With production techniques and the right materials, a solid, squeakless floor is a day's work.
Synopsis: A step-by-step guide to building a solid floor system, from laying out and attaching mudsills to nailing down the sheathing. Also included is a discussion of mid-span blocking, a subject on which many carpenters disagree.
Rough framing isn’t measured in thirty-seconds of an inch, and for good reason. Although a shabby frame can put finish carpenters in a murderous mood, it gets covered up and forgotten behind siding, drywall and paneling. But floors, if done poorly, will come back to haunt you. That squeak just outside the bedroom door is an annoyance for which there is no quick fix. But the problems can go beyond the floor itself. The blame for eaves that look like a roller coaster once the gutters are hung often rests squarely on a carelessly built floor two stories below.
Haste doesn’t usually create these problems; using inappropriate materials and not knowing where to spend extra time does. In fact, by using production techniques and materials, rolling second-story joists (tipping them up and nailing them in place) and sheathing them with plywood on a modest sized house is a day’s work for my partner and me.
What a floor does
Most builders are very aware when they hang a door of the abuse it will get, but they don’t think in the same way about the floor they are framing. This skin is the main horizontal plane the building relies on to transfer live loads (ones that are subject to change, like furniture and people) and dead loads (primarily the weight of the structure itself) to the bearing walls, beams and foundation. Critical here is the amount of deflection in both the sheathing and the joists. The subfloor must be stiff enough to handle both general and concentrated loading, and to support the finish floor that rests on it without too much movement. But at the same time it must be flexible enough for comfortable walking and standing, something a concrete slab can never be.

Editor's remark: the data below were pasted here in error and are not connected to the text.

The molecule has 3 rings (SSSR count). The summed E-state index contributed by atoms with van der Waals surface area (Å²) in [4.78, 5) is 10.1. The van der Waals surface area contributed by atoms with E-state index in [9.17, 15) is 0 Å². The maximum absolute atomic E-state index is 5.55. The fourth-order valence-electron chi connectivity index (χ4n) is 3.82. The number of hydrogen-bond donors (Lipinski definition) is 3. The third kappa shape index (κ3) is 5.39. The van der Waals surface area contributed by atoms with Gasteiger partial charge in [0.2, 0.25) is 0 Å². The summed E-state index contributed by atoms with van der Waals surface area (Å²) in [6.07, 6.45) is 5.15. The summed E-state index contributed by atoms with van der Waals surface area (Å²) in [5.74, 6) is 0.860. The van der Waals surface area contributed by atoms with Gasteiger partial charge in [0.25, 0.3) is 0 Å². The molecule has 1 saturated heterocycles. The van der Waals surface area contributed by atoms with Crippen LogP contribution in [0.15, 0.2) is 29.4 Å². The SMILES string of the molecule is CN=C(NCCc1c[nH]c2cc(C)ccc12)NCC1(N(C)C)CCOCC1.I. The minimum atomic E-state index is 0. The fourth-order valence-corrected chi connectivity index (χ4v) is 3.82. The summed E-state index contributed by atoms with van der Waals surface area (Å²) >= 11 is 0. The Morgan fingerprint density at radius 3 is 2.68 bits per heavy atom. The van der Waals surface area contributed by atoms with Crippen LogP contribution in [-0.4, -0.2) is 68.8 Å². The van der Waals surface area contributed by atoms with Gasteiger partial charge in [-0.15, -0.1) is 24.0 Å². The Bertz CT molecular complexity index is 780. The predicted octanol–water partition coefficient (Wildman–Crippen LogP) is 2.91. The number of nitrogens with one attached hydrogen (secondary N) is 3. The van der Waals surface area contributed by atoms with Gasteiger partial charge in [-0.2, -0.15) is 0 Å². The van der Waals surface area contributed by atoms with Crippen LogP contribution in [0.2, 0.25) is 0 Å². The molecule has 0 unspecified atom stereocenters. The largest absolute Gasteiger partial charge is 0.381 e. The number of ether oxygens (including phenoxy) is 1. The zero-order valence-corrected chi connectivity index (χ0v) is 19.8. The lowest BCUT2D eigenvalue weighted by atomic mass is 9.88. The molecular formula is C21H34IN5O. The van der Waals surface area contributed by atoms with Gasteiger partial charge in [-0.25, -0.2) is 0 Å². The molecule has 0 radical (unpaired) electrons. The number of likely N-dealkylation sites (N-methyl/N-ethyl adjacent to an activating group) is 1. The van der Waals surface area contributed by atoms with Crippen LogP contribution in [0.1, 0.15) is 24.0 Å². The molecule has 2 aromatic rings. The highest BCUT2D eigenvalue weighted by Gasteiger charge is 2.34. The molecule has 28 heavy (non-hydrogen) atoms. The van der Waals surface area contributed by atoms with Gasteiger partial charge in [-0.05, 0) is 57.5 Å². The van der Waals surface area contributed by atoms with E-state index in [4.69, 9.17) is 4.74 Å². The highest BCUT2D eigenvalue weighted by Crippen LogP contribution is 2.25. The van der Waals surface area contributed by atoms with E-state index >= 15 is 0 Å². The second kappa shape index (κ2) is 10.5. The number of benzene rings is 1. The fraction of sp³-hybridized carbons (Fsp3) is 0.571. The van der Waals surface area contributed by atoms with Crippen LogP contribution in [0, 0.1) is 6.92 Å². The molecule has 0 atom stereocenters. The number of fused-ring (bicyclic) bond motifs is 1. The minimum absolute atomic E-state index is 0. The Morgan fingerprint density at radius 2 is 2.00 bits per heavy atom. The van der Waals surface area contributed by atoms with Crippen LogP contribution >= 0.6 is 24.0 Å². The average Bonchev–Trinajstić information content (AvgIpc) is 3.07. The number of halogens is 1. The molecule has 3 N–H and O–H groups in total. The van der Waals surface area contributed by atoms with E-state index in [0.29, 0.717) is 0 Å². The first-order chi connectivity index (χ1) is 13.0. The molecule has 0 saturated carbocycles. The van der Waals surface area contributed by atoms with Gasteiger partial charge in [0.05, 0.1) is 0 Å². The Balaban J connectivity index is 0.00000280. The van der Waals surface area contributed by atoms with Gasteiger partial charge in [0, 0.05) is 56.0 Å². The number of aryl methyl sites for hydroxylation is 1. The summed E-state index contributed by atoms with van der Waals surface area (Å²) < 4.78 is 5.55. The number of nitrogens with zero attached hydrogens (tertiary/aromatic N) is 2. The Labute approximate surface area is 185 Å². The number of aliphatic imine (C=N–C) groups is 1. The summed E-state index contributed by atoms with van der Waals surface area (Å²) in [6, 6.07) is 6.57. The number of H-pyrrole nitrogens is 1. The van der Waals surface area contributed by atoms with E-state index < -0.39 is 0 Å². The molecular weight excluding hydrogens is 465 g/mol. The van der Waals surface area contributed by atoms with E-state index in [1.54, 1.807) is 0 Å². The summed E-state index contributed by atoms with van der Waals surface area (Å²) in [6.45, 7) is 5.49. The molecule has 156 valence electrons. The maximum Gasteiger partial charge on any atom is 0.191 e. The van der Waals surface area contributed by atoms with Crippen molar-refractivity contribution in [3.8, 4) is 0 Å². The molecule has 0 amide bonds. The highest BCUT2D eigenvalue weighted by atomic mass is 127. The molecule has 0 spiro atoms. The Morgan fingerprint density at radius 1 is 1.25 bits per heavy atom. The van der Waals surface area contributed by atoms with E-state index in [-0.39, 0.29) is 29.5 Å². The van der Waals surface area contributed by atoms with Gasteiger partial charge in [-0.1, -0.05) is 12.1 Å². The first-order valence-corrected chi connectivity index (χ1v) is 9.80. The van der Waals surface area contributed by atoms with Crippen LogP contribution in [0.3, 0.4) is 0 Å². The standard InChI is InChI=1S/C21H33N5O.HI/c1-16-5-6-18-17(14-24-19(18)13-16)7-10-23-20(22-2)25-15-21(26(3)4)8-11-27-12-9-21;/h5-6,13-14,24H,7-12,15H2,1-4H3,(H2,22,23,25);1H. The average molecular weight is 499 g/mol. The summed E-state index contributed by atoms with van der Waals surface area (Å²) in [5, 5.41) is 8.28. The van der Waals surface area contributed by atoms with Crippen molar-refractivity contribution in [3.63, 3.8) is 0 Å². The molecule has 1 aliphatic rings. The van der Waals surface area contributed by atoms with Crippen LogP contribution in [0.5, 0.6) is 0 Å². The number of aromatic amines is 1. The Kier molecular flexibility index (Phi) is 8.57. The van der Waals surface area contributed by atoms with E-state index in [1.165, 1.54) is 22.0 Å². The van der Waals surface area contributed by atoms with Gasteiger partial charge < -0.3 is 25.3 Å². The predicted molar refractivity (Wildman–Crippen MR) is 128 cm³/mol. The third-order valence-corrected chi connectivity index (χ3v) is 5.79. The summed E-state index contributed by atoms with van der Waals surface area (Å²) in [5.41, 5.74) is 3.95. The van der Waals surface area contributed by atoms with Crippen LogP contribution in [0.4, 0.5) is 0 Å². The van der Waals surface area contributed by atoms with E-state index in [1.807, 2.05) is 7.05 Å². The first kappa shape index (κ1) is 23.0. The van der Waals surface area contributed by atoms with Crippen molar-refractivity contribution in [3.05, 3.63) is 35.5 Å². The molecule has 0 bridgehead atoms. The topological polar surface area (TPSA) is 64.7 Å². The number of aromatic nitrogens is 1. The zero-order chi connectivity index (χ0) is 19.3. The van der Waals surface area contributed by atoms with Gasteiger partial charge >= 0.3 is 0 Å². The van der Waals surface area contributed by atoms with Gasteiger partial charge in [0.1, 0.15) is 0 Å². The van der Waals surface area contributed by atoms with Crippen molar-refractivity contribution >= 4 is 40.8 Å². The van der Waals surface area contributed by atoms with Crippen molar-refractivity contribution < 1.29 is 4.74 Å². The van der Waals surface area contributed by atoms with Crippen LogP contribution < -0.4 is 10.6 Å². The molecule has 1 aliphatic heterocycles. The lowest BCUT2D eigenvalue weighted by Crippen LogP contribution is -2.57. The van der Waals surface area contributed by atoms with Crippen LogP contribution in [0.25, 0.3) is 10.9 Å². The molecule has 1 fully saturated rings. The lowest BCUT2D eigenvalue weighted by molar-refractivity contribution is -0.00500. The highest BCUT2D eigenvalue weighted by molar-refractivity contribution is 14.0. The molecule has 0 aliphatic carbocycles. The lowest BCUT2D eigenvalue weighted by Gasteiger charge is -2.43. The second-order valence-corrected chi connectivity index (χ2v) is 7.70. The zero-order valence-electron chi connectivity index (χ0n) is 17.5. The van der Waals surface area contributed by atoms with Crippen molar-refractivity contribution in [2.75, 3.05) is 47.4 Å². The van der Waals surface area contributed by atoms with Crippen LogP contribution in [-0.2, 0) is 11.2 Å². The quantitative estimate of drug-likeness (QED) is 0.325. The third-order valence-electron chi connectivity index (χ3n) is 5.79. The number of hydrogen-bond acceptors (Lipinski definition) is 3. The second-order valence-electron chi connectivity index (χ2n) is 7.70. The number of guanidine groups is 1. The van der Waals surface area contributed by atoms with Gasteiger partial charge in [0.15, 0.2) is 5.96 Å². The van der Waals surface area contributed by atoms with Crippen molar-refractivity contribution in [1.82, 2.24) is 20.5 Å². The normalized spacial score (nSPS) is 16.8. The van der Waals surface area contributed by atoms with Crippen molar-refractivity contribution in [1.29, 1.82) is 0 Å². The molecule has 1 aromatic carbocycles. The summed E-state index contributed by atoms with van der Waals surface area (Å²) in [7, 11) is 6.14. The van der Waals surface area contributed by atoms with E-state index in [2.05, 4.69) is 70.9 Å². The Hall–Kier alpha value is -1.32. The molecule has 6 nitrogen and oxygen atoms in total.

There are many different ways to build a floor, and the preference for one system over another has a strong regional flavor. Floor trusses—either metal or wood— are becoming popular because of their prefab economy, and because they can eliminate the need for bearing walls, beams and posts by free-spanning long distances. Girder systems are still used over crawl spaces in some areas. They are generally laid 4 ft. o. c. with their ends resting on the mudsill of the foundation wall, or in pockets cast into the wall itself, or on metal hangers attached to the foundation. The interior spans of the girders are typically posted down to concrete piers. Girders are decked with either 2x T&G or very heavy plywood designed for this purpose.
But most wood-frame houses still use joists. And whether a floor rests on foundation walls on the first story or on stud walls on a higher level, its elements are pretty much the same. Joists are typically 2x lumber, laid out on 12-in., 16-in. or 24-in. centers and nailed on edge. They are held in place on their ends by toenails to the sill or plate below, and then attached to a perimeter joist, or blocked in between. Blocking or bridging has also been used traditionally to stabilize a floor at unsupported midspans.
For more photos and information on floor framing, click the View PDF button below.